The string holes were drilled just behind the brass bridge, at an angle, into the neck. After running the strings through the holes to tuners, I cut a small piece of leather to cover the the holes, which was glued across the bottom and has two small, brass screws at the top.

The strap is made entirely from duct tape—rainbow pattern for the length of the strap and gold for the ends. The headstock strap tie is made from a scrap piece of leather.

Branded Initials and Custom Slide

This is the first use of my newer branding iron with my initials. I already had one with my Junk Shop Audio logo, but I thought it would be cool to add my sign as well.

Since this instrument would potentially be played by small hands, I made a 40mm stubby slide that has a US ring size 4.

Final Notes

All in all it was a fun build and turned out petty cool. Used acoustically, the box is only held together by the spring-loaded hinges, so there is a slight rumble from the top and bottom of the box vibrating against each other, which offers an excellent resonating sound.

Video:

https://youtu.be/c_SfcPiVYWI

Thanks,

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“Slice of Deliverance” – Steel-String Resonator Banjolele w/ Removable Pickup

I chanced upon this banjo uke for a steal at the local antique mall and couldn’t pass up a new project. From what I’ve read, this style of banjo ukulele was produced through the 20’s and 30’s and it’s in really great shape compared to some I have seen for sale online.

This instrument came with a traditional drumhead, but no bridge. Against the advice of most ukulele enthusiast sites my plan was to string it up with steel strings, so that I could add a removable pickup, which is apparently I’ll advised because the neck could succumb to the pressure.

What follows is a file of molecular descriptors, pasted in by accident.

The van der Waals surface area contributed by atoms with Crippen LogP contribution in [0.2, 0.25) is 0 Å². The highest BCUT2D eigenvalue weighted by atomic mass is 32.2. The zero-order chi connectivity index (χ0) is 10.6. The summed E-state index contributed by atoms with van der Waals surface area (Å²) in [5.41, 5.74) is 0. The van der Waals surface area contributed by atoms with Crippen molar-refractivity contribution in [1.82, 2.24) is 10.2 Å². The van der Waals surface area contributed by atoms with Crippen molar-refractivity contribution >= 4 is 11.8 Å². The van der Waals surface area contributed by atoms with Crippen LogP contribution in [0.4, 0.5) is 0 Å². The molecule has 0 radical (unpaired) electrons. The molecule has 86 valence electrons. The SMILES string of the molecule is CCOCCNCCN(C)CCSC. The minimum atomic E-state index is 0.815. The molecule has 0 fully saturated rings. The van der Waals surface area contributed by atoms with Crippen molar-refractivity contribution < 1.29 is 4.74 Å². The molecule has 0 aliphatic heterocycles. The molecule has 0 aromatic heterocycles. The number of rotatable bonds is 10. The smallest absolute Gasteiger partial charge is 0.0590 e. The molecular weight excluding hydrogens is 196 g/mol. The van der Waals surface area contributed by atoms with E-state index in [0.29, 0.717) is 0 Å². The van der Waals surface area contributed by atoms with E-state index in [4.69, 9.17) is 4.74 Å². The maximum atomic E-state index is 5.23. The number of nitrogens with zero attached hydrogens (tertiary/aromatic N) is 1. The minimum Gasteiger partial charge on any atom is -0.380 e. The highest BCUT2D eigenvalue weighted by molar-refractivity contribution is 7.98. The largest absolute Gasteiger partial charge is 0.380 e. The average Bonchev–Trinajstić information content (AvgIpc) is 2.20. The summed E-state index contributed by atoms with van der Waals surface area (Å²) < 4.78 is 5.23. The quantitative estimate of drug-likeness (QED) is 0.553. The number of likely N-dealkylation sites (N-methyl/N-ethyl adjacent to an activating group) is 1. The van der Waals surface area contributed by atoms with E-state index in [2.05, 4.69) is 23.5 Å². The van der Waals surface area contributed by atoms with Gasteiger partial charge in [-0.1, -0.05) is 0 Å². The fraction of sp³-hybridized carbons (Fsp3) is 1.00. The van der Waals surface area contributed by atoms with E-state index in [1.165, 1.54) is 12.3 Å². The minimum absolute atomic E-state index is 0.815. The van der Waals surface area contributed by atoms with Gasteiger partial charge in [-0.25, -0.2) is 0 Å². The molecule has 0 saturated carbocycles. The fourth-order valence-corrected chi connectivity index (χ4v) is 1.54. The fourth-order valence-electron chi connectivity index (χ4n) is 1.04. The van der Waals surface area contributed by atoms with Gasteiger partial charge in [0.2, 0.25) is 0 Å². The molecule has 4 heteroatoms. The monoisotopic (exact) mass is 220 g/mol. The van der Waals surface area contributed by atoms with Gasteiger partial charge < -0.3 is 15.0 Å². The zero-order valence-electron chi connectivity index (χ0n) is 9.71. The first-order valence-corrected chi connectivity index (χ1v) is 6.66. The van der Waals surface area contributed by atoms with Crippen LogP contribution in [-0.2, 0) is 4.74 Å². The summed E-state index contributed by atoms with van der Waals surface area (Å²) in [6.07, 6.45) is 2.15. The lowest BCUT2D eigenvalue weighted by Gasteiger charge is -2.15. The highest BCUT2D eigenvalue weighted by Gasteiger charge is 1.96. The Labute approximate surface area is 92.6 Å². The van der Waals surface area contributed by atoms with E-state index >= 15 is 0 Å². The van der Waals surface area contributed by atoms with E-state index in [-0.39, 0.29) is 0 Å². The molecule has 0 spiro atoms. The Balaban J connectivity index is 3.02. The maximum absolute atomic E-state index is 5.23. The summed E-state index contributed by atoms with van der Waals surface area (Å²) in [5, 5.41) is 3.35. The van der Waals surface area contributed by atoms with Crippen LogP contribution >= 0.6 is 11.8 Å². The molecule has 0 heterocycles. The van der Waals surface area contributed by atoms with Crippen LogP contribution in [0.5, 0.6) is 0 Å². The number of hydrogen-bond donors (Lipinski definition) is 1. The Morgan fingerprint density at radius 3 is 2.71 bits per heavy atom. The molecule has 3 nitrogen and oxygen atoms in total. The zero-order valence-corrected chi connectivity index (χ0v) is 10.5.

The Before Pictures:

Finish:

The finished was scratched, but was otherwise in fine shape; however, I wanted to add my own style, so I sanded off the finish and stained it with a vinegar and steel wool concoction.

I started with the white vinegar mix that adds a rusty, yellow hue while darkening deep spots. Then, I finished with an apple cider mix that adds a bit more color, grain depth and shine. The mix results in a distressed look that enhances the natural grain, while adding subtle nuances as well as dramatic extremes.

Drumhead and Bridge:

I began by cutting a piece of brass rod for the bridge and then strung it with the top four strings from a pack of DR Pure Blues 9’s.

The uke tuned up, but the drumhead was strained, which lowered the action to the point of rubbing on the rim. So I had to find a new material for the head that would be thin enough to offer as good of a voice as the drumhead.

I had a paint can lid laying on the bench and it appeared to be the right size, so I cut off the rim and it was a perfect fit to replace the drumhead.